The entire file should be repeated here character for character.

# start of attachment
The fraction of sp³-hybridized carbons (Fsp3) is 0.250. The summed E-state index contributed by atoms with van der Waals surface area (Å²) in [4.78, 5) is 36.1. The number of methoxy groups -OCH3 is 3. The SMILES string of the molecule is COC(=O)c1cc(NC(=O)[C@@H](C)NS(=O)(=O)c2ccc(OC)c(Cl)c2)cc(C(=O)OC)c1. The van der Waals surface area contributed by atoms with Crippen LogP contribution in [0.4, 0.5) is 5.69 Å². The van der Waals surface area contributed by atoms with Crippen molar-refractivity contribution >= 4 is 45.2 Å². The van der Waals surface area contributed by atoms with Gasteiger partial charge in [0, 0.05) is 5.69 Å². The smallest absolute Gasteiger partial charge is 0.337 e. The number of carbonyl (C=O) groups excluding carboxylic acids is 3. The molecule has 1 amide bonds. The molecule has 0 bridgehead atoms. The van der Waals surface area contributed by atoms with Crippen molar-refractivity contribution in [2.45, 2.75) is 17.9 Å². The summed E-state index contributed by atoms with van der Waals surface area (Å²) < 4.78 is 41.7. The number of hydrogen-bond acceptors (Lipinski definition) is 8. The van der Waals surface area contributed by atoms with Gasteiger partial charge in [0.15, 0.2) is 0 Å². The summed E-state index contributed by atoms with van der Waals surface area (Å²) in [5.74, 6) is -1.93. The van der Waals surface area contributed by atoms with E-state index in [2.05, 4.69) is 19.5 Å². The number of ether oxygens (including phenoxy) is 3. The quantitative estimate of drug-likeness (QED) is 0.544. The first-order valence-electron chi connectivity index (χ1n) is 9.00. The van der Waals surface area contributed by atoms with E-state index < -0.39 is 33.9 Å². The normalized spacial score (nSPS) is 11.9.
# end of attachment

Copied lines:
The fraction of sp³-hybridized carbons (Fsp3) is 0.250. The summed E-state index contributed by atoms with van der Waals surface area (Å²) in [4.78, 5) is 36.1. The number of methoxy groups -OCH3 is 3. The SMILES string of the molecule is COC(=O)c1cc(NC(=O)[C@@H](C)NS(=O)(=O)c2ccc(OC)c(Cl)c2)cc(C(=O)OC)c1. The van der Waals surface area contributed by atoms with Crippen LogP contribution in [0.4, 0.5) is 5.69 Å². The van der Waals surface area contributed by atoms with Crippen molar-refractivity contribution >= 4 is 45.2 Å². The van der Waals surface area contributed by atoms with Gasteiger partial charge in [0, 0.05) is 5.69 Å². The smallest absolute Gasteiger partial charge is 0.337 e. The number of carbonyl (C=O) groups excluding carboxylic acids is 3. The molecule has 1 amide bonds. The molecule has 0 bridgehead atoms. The van der Waals surface area contributed by atoms with Crippen molar-refractivity contribution in [2.45, 2.75) is 17.9 Å². The summed E-state index contributed by atoms with van der Waals surface area (Å²) < 4.78 is 41.7. The number of hydrogen-bond acceptors (Lipinski definition) is 8. The van der Waals surface area contributed by atoms with Gasteiger partial charge in [0.15, 0.2) is 0 Å². The summed E-state index contributed by atoms with van der Waals surface area (Å²) in [5.74, 6) is -1.93. The van der Waals surface area contributed by atoms with E-state index in [2.05, 4.69) is 19.5 Å². The number of ether oxygens (including phenoxy) is 3. The quantitative estimate of drug-likeness (QED) is 0.544. The first-order valence-electron chi connectivity index (χ1n) is 9.00. The van der Waals surface area contributed by atoms with E-state index < -0.39 is 33.9 Å². The normalized spacial score (nSPS) is 11.9.